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Bowe v. Eau Claire Area School District

United States District Court, W.D. Wisconsin

February 7, 2018

CONNOR BOWE, Plaintiff,

          OPINION & ORDER


         Plaintiff Connor Bowe is a young man with Asperger's Syndrome who attended defendant Eau Claire Area School District. He brings suit against the District and two of its principals, defendants David Oldenberg and Tim O'Reilly, alleging that they were deliberately indifferent to the harassment and bullying that he suffered as a student.

         Defendants move for summary judgment. Dkt. 26. There is no dispute that Connor was severely bullied by his classmates throughout middle and high school and that defendants' efforts failed to stop the bullying. The facts of this case are deeply disturbing, and what happened to Conner at the hands of many of his classmates was shameful. But under the legal standard applicable to this case, defendants are liable only if they were deliberately indifferent to Connor's plight. Applying this standard to the undisputed facts, the court concludes that defendants' responses were not clearly unreasonable, and they are entitled to summary judgment.


         The following facts are material and, except where noted, undisputed.

         Defendant Tim O'Reilly is the principal of DeLong Middle School; defendant David Oldenberg is the principal of Memorial High School. Both schools are within defendant Eau Claire Area School District. Plaintiff Connor Bowe attended these schools as a student from 2008 until his graduation in 2015.

         Connor (whom the court will refer to by first name to distinguish from his parents, Pegi and Glen Bowe) was diagnosed with Asperger's Syndrome as a young child. He was the victim of bullying in middle and high school. For example, his fellow students called Connor “gay, ” “queer, ” “fag, ” “pussy, ” “douche bag, ” and “shit stain, ” Dkt. 53, ¶¶ 30, 37, 77; put gum in his hair; threatened to kill his family; told him to “go fucking die, ” id. ¶ 82; left a bag of feces at his house; and egged his house.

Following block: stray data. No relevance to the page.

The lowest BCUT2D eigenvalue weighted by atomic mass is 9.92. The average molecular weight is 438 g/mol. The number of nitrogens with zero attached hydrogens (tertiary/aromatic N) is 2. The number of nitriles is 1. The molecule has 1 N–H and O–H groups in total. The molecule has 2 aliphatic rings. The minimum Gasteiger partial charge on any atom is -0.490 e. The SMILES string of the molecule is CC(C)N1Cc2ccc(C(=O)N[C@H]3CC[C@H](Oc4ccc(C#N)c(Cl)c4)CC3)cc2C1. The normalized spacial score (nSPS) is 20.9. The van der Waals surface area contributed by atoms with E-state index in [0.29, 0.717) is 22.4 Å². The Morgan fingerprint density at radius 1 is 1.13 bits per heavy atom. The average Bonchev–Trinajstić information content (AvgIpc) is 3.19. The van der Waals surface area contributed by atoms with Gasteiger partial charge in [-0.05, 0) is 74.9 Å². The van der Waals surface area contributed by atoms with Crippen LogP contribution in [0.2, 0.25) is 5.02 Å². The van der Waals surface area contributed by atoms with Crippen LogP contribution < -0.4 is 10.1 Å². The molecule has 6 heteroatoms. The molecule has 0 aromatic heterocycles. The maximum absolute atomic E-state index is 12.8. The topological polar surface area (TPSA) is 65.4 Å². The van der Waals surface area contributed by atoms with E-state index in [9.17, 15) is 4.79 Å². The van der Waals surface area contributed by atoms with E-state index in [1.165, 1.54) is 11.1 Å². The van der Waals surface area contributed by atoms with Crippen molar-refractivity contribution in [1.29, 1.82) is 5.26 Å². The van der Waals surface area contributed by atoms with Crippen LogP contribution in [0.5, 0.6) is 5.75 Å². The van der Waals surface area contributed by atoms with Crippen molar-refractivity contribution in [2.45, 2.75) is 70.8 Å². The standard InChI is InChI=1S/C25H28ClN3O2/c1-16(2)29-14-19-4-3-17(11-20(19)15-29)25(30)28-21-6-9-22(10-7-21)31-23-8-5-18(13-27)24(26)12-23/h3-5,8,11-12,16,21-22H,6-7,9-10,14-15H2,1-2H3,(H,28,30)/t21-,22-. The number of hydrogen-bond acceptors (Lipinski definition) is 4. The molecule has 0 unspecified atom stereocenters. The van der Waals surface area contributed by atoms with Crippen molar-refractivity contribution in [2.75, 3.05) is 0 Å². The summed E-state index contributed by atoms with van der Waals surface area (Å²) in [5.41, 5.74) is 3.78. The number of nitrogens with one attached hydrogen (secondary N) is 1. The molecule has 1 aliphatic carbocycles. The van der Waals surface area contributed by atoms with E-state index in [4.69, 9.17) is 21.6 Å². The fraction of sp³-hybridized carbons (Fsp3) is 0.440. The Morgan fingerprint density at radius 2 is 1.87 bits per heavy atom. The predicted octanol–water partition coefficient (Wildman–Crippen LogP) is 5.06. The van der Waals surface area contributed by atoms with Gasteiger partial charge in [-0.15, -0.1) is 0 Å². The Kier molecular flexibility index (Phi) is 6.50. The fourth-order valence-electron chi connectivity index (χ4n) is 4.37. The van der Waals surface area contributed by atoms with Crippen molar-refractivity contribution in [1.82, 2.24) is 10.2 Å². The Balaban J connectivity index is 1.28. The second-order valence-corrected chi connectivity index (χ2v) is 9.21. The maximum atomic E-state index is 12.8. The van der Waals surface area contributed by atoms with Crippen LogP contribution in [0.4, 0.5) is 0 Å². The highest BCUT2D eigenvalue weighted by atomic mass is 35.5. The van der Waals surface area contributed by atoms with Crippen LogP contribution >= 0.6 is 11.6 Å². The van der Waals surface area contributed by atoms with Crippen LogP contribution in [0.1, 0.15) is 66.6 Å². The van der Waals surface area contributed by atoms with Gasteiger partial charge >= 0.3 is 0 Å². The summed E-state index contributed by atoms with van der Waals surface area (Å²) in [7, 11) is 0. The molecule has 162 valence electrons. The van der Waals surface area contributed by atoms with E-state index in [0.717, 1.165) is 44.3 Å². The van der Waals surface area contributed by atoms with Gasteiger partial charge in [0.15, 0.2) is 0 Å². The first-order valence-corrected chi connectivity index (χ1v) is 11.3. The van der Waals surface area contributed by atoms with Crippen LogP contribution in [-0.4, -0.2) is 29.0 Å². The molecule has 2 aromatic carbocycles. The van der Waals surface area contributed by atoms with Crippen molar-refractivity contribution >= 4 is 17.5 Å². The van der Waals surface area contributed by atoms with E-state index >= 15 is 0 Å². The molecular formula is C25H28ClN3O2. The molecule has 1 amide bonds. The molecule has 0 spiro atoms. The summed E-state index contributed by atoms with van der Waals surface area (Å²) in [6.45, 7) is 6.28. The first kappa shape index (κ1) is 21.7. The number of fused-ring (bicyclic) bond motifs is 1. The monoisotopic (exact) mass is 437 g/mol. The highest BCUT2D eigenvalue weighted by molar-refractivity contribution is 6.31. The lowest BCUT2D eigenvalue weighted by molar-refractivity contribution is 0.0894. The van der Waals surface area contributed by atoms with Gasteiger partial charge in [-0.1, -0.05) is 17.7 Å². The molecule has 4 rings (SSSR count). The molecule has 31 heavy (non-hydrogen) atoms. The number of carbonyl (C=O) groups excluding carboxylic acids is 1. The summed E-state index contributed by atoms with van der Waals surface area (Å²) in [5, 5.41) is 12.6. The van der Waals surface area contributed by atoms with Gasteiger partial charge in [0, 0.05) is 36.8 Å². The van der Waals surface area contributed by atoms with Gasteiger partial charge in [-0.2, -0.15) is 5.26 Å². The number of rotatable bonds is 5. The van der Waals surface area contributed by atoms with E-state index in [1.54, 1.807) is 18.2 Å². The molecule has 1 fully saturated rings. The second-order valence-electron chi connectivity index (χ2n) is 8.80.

During Connor's tenure as a student in the District, Connor and his parents complained of more than 30 discrete acts of bullying. Defendants investigated each complaint, which generally involved interviewing the students involved, and sometimes the investigation included referring the matter to the police or speaking to the classroom teacher. If the investigation uncovered “inappropriate action, ” defendants “would respond with . . . calls home or . . . corrective action plans.” Dkt. 40 (O'Reilly Dep. 23:10-12). The “corrective action” ranged from “counseling” the student, to suspension, and in some cases referral for criminal charges.

         One relatively modest example of bullying that Connor contends was not appropriately redressed occurred in eighth grade gym class. Connor “got very upset” when he played goalie and his fellow students “had decided they weren't going to let him out” of the goalie position. Dkt. 39 (Pegi Bowe Dep. 36:17-20). In response, Pegi and Glen met with the gym teacher, O'Reilly, and Connor's speech and language pathologist and agreed that “[i]f [Connor] wanted to be goalie, that was fine, but he had to have a way out.” Id. at 37:2-3. Pegi and Glen “suggested . . . that he not be goalie again.” Id. at 37:3-4. Within “a couple of days, ” Connor played goalie again. Id. at 37:10-11.